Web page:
Referencing package-level variables inside the package body

I received this question yesterday:
Is there a shortcut for referencing package variables in the package body? In Java, as an example, you can use the "this" keyword as a reference to the current object. This came about as I needed to create a copy of a package for debug purposes and realized I had to rename all the references to the package name within the package body.
Before I answer, let's look at an example of what Tony is talking about. I create a package specification and then a body with package-level variable (declared outside any subprogram of the package):

CREATE OR REPLACE PACKAGE pkg
   AUTHID DEFINER
IS
   PROCEDURE proc (n_in IN NUMBER);
END;
/

CREATE OR REPLACE PACKAGE BODY pkg
IS
   smallest   NUMBER;

   PROCEDURE proc (n_in IN NUMBER)
   IS
   BEGIN
      IF n_in < pkg.smallest
      THEN
         DBMS_OUTPUT.put_line ('too small');
      END IF;
   END;
END;
/

Notice the line in blue and bold. I reference the package level variable, qualified with the package name (the approach that Tony has taken).

But then when Tony changes the name of the package, so he also has to change the dot-qualified references within the package.

Can you use "this" syntax, as is available in Java? No. You will see this error when trying to compile the package body:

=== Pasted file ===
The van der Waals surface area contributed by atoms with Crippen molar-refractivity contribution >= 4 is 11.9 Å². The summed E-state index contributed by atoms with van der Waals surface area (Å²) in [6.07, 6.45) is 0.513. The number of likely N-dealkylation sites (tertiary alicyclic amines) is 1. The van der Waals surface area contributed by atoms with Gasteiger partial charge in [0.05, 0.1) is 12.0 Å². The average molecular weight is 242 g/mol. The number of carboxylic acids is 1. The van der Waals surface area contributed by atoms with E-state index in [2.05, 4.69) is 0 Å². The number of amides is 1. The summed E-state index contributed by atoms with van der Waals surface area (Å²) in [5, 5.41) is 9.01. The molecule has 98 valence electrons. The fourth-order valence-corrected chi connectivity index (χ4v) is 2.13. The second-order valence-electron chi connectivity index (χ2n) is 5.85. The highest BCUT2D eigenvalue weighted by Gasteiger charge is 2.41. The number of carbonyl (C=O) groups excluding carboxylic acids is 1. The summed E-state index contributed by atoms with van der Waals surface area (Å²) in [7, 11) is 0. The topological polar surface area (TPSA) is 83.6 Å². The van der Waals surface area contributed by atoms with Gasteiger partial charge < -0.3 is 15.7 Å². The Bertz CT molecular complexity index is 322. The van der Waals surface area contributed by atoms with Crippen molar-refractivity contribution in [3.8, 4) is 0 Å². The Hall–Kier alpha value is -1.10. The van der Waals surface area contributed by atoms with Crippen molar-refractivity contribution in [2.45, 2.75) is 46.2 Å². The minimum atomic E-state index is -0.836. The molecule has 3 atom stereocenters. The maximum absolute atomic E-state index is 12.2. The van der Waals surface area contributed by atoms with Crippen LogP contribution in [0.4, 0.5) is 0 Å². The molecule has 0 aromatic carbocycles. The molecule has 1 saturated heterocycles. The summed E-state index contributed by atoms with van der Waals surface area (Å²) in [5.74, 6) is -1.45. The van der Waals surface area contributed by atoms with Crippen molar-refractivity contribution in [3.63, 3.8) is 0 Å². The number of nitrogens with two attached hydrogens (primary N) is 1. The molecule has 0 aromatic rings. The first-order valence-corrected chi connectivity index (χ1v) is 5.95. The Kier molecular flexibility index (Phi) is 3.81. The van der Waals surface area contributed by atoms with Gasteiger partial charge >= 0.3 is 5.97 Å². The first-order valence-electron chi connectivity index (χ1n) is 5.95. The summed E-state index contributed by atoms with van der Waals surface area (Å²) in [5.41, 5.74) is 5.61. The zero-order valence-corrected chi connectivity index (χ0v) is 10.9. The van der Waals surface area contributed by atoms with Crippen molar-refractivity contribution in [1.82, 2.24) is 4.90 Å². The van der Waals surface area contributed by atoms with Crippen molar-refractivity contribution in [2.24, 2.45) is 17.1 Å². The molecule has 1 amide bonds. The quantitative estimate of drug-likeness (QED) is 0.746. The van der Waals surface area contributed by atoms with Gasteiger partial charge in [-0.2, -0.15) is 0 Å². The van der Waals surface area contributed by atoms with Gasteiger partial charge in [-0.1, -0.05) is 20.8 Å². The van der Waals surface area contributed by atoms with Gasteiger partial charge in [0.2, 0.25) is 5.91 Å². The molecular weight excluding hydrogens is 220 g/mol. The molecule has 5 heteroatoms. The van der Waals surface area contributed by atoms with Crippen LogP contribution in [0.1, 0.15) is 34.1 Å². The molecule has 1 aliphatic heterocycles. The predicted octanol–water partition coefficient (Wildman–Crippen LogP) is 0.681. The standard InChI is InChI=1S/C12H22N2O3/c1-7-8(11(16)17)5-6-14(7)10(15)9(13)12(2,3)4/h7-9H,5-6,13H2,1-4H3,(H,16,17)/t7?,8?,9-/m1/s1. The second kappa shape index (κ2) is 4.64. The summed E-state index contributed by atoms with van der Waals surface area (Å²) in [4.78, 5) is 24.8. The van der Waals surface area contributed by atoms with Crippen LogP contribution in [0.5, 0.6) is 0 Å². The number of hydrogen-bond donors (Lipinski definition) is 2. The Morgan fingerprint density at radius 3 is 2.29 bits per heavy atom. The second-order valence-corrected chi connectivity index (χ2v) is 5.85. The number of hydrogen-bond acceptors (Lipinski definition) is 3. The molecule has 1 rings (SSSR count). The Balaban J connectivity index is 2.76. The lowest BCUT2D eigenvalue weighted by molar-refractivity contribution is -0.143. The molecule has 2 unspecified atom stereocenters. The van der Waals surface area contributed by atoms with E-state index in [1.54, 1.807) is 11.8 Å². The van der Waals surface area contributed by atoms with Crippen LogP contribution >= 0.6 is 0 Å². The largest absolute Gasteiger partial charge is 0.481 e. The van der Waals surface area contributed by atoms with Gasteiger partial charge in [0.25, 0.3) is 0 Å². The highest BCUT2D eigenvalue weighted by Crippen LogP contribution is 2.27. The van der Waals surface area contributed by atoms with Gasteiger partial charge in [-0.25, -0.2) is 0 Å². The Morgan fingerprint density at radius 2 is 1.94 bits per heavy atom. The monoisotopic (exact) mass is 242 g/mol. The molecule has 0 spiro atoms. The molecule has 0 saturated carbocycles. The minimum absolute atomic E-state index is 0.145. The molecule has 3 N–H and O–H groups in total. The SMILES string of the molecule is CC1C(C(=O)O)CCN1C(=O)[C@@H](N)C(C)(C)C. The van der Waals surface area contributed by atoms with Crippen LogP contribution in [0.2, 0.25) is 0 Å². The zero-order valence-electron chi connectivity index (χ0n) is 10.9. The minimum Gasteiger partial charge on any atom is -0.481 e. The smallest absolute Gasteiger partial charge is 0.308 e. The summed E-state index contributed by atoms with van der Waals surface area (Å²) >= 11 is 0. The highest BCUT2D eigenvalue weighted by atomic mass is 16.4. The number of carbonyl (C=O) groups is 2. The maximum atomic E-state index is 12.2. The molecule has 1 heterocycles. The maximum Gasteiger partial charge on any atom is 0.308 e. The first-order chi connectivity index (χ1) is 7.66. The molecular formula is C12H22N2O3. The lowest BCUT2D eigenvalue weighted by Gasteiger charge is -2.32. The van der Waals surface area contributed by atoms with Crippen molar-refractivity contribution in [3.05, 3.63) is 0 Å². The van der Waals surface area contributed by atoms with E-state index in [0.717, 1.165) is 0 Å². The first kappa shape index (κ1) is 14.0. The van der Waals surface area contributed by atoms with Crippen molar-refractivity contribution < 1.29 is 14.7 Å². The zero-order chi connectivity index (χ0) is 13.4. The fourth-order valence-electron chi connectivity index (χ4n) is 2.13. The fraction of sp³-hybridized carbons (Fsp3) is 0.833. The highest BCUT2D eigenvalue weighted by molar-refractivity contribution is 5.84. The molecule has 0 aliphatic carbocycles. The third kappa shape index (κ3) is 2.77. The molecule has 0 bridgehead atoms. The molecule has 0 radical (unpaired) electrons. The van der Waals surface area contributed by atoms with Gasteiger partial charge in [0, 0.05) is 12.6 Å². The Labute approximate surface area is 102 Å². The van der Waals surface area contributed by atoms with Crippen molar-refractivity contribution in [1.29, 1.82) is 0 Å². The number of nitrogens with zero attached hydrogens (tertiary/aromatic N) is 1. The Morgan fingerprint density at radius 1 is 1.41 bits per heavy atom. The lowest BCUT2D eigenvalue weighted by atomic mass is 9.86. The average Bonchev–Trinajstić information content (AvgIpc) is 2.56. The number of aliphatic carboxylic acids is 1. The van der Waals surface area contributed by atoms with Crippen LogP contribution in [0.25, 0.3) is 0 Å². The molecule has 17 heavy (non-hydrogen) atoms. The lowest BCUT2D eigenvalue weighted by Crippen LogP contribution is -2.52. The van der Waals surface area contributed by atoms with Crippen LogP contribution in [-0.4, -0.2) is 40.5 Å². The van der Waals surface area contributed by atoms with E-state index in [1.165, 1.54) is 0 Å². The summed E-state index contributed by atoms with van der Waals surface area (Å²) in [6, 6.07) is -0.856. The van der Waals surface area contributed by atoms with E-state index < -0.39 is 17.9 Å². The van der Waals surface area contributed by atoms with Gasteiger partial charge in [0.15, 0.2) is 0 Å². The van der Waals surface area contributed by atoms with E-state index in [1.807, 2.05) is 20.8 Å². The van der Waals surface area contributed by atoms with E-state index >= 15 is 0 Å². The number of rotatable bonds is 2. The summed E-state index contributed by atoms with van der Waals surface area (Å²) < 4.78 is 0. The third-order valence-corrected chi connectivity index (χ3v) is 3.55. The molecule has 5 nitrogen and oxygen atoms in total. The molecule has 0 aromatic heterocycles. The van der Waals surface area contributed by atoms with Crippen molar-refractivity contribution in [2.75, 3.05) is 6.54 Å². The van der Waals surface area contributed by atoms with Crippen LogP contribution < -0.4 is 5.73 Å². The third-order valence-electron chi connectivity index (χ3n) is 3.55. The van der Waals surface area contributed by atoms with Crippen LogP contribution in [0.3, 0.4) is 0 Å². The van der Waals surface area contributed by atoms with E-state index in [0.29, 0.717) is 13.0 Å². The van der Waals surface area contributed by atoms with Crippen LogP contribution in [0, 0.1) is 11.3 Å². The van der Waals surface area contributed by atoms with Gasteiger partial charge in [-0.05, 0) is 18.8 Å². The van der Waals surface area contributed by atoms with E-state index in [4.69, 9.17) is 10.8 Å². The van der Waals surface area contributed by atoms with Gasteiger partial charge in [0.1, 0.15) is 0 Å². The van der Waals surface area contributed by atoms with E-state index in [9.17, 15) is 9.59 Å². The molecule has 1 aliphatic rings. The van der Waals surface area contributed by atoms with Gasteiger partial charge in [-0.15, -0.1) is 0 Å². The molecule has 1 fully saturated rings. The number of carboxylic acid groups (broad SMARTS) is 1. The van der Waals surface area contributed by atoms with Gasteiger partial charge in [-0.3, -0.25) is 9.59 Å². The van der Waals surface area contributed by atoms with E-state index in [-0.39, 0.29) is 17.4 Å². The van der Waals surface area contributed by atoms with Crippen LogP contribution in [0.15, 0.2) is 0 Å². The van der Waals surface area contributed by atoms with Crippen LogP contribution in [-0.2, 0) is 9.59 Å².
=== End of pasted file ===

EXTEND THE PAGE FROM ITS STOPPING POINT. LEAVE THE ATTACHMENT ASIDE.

PLS-00201: identifier 'THIS.SMALLEST' must be declared

"this"-style syntax is used only with object types in Oracle Database (our object-oriented extensions to the relational model), in which case you use "SELF" to reference the current object type instance.

So what should Tony do? Here are his (and mine, and your) options:
  • Continue to dot qualify with the package name, and do a (careful, very careful) global search and replace of the old package name to new. Like I say: CAREFUL.
  • Remove the package name. You don't need it.
That's right. You don't need to qualify the reference to this variable. In other words, this version of he package body will compile just fine:

CREATE OR REPLACE PACKAGE BODY pkg
IS
   smallest   NUMBER;

   PROCEDURE proc (n_in IN NUMBER)
   IS
   BEGIN
      IF n_in < smallest
      THEN
         DBMS_OUTPUT.put_line ('too small');
      END IF;
   END;
END;
/

The compiler will try to resolve the reference to smallest inside proc. When that doesn't work, it will check the "next level up" in scope: the package body. Ah ha! There it is. And the body compiles.

Of course, this will not work as desired if you declare a variable or constant with the same name inside proc. The following version will also compile, but that reference to smaller inside proc will not refer to the package level variable.

CREATE OR REPLACE PACKAGE BODY pkg
IS
   smallest   NUMBER;

   PROCEDURE proc (n_in IN NUMBER)
   IS
      smallest NUMBER;
   BEGIN
      IF n_in < smallest
      THEN
         DBMS_OUTPUT.put_line ('too small');
      END IF;
   END;
END;
/

In this case, you must qualify the variable with the scope you mean. You could qualify with the subprogram (procedure) or package name, by the way:

CREATE OR REPLACE PACKAGE BODY pkg
IS
   smallest   NUMBER;

   PROCEDURE proc (n_in IN NUMBER)
   IS
      smallest NUMBER;
   BEGIN
      IF n_in < proc.smallest -- references procedure's smallest
      THEN

      IF n_in < pkg.smallest -- references package level smallest
      THEN
         DBMS_OUTPUT.put_line ('too small');
      END IF;
   END;
END;
/